I’ve been looking through old articles from about fifteen years ago to find the exact example but my memory will have to suffice. Years ago there was an advertisement for one of the large systemhouses (we’d call them integrators today) whose slogan was “It’s better to look integrated than be integrated.” We laughed about it at the time but, amazingly to me, there is a certain amount of logic in the silly phrase.
Recently we entertained a software integrator who was looking to provide a “complete project management solution” to his client. He was looking for “a seamlessly integrated solution”; something many of us in the industry have heard the request for in the past. Once we had sat down I had to ask what exactly he meant by integrated and whether his client in fact wanted that.
The answer wasn’t as quick in coming as my question has been and it serves to illustrate that what we’re asked for by clients and staff alike can often be interpreted very differently.
In this case we were looking at several timesheet solutions which would integrate with Microsoft’s Project Server. In one case, the timesheet interface was embedded into the Microsoft Project web interface and had its data directly linked into Project’s. However, this selection had very little ability to link to a finance system. In the second case, the interface was again embedded into the Project Web interface and the data linked directly to Project Server but the interface to the Finance system was at arm’s length through a transaction file. In the final product, the interface was completely separate from Project’s but the data highly integrated to both Project Server and the Finance system using SQL triggers
Once we had categorized the selections this way, our first question to the consultant was, ‘What did the client want?’ The answer would require a couple of days of communication to get from the client.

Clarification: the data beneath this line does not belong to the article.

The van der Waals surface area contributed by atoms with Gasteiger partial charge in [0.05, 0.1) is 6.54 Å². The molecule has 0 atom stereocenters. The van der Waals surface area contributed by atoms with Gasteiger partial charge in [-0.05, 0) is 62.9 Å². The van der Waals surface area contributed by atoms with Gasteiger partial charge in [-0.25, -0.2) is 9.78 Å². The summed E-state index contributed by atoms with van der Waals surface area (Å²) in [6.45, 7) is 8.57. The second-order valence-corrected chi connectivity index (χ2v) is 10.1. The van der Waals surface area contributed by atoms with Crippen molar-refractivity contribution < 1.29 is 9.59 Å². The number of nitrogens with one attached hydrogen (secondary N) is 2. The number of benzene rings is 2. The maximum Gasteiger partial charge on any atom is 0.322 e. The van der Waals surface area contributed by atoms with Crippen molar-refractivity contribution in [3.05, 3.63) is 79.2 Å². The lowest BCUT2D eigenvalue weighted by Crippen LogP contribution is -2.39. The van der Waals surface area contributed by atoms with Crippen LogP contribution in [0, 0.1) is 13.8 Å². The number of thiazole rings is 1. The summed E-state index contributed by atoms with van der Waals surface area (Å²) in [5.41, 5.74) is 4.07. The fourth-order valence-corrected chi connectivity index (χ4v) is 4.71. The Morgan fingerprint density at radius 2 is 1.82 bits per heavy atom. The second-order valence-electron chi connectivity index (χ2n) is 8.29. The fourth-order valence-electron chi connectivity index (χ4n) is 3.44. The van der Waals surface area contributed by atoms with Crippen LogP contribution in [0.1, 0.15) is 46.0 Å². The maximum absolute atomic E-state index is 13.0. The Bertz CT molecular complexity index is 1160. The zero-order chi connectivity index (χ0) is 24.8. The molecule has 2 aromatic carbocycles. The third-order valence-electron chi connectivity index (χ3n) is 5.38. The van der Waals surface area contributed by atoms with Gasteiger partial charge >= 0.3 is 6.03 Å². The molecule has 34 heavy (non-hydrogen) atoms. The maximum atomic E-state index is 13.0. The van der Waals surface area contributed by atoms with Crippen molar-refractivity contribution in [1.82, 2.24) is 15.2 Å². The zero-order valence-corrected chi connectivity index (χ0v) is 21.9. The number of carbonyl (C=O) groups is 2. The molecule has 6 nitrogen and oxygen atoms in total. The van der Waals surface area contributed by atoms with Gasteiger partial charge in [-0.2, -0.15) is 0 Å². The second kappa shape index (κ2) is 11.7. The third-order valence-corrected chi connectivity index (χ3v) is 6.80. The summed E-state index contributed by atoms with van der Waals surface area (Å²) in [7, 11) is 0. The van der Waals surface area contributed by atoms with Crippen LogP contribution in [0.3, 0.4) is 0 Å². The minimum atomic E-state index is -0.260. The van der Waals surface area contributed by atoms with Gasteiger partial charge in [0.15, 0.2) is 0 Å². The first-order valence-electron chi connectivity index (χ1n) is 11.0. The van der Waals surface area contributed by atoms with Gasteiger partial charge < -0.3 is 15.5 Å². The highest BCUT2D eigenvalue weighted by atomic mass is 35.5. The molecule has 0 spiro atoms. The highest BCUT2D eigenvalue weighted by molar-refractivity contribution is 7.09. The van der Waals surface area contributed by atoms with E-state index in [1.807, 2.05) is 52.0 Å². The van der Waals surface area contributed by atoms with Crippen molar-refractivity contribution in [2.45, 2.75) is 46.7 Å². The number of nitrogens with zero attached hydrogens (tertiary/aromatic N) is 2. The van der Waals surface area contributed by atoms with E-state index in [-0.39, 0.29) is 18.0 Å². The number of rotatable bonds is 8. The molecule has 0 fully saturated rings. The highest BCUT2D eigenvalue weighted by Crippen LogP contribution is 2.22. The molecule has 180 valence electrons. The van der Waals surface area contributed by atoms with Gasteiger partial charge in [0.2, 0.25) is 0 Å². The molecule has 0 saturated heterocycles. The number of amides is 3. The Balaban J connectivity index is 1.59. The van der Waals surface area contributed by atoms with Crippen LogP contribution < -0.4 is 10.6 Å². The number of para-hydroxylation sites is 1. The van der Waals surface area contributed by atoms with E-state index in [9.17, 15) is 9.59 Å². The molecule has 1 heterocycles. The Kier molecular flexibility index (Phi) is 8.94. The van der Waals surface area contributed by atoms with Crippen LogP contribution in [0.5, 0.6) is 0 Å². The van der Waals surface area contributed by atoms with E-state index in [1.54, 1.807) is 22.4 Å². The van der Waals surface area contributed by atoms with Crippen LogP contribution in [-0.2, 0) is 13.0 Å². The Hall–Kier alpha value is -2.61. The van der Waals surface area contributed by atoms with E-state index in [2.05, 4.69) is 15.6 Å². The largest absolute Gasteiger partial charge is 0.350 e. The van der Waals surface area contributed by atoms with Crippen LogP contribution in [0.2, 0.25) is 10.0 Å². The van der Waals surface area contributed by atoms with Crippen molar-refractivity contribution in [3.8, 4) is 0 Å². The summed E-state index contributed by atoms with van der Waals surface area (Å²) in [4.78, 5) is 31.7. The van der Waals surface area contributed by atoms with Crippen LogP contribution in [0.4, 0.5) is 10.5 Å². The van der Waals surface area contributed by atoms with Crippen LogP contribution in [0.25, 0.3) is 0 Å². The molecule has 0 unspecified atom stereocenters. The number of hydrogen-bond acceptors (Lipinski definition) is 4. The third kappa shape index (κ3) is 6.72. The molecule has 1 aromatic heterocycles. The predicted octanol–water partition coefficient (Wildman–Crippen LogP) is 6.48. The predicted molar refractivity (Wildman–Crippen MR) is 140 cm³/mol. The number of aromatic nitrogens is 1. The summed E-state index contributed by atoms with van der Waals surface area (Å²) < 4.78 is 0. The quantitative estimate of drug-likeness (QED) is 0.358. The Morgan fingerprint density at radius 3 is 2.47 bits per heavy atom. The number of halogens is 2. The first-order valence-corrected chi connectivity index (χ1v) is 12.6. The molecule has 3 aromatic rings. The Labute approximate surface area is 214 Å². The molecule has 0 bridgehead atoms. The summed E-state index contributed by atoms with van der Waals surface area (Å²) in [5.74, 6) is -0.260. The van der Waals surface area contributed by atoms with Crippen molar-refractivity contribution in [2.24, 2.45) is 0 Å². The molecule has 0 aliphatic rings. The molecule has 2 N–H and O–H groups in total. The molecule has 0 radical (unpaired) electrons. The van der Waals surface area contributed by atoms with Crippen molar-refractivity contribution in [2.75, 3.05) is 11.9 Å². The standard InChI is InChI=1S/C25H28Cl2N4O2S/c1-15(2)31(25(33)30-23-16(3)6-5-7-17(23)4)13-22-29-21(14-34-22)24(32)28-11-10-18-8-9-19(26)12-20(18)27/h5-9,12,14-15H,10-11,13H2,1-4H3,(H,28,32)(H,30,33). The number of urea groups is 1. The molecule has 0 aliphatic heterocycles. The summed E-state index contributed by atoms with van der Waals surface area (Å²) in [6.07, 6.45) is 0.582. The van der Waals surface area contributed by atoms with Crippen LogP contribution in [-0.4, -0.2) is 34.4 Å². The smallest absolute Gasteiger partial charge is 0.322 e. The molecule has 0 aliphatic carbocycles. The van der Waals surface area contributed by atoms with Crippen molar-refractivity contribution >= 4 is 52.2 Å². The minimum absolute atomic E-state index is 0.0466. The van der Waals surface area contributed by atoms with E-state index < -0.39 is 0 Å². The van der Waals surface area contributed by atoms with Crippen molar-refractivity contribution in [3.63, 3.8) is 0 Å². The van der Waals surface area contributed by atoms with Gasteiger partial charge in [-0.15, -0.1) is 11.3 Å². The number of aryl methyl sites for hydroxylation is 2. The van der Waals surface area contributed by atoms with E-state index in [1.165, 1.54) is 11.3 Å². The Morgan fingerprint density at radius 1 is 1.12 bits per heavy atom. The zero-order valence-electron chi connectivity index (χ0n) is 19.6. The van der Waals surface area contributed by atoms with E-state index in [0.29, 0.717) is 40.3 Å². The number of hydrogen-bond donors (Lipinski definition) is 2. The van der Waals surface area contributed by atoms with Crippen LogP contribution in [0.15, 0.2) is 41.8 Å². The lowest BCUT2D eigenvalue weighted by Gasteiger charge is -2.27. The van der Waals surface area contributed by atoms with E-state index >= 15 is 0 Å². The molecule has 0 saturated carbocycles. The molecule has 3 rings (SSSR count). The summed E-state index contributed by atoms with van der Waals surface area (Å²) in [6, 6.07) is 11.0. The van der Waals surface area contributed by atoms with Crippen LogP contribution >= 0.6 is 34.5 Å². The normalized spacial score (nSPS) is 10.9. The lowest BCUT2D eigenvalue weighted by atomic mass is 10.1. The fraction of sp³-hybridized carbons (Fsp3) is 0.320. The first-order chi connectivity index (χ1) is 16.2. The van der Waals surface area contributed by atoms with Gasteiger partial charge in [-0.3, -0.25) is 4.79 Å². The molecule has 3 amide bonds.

When we think of integrating the functionality of multiple products together to form a single technical solution, it’s worthwhile to divide up the analysis into a couple of areas.
First off is almost always the data. The products can look like they’re part of the same solution but if the data can’t interrelate in some way; you have to think seriously about what you’re delivering. Creating a flow diagram, first of the data, then of the workflow is often an important step here.
Next, think about the functionality itself. Does this blend of two products overlap functionality or actually deliver something that can’t be done by one product or the other. In our situation with timesheets, this issue is common. There are so many different types of timesheet systems; each with its own perspective, that you have to be very clear about what business problem the client will solve using a particular timesheet selection. This challenge is compounded by the fact that most timesheet interfaces look very similar.
Finally, look at the interface. If the user will have to move from one type of interface to a very different type of interface with each function, you have to consider the mindset shift required to go from one thing to another. Sometimes, just looking very different can it hard for a user to consider that the underlying data is, in fact, related.
Take a bit of time with each perspective. First impressions are sometimes off-base. For example, in our situation, the consultant was absolutely certain that the ability of the timesheet to integrate the data at a very intimate level in real time was a must. In fact, when the client was told that we had the ability to move data into their ERP system in real time, they were very upset. The Finance Department told us that it had taken such a significant effort to stabilize the ERP system that they had no intention of “pushing” data into it from an outside source regardless of how safe it appeared. A transaction file that they could import on a scheduled basis made them much more comfortable. They said they’d rather “look integrated, than be integrated”.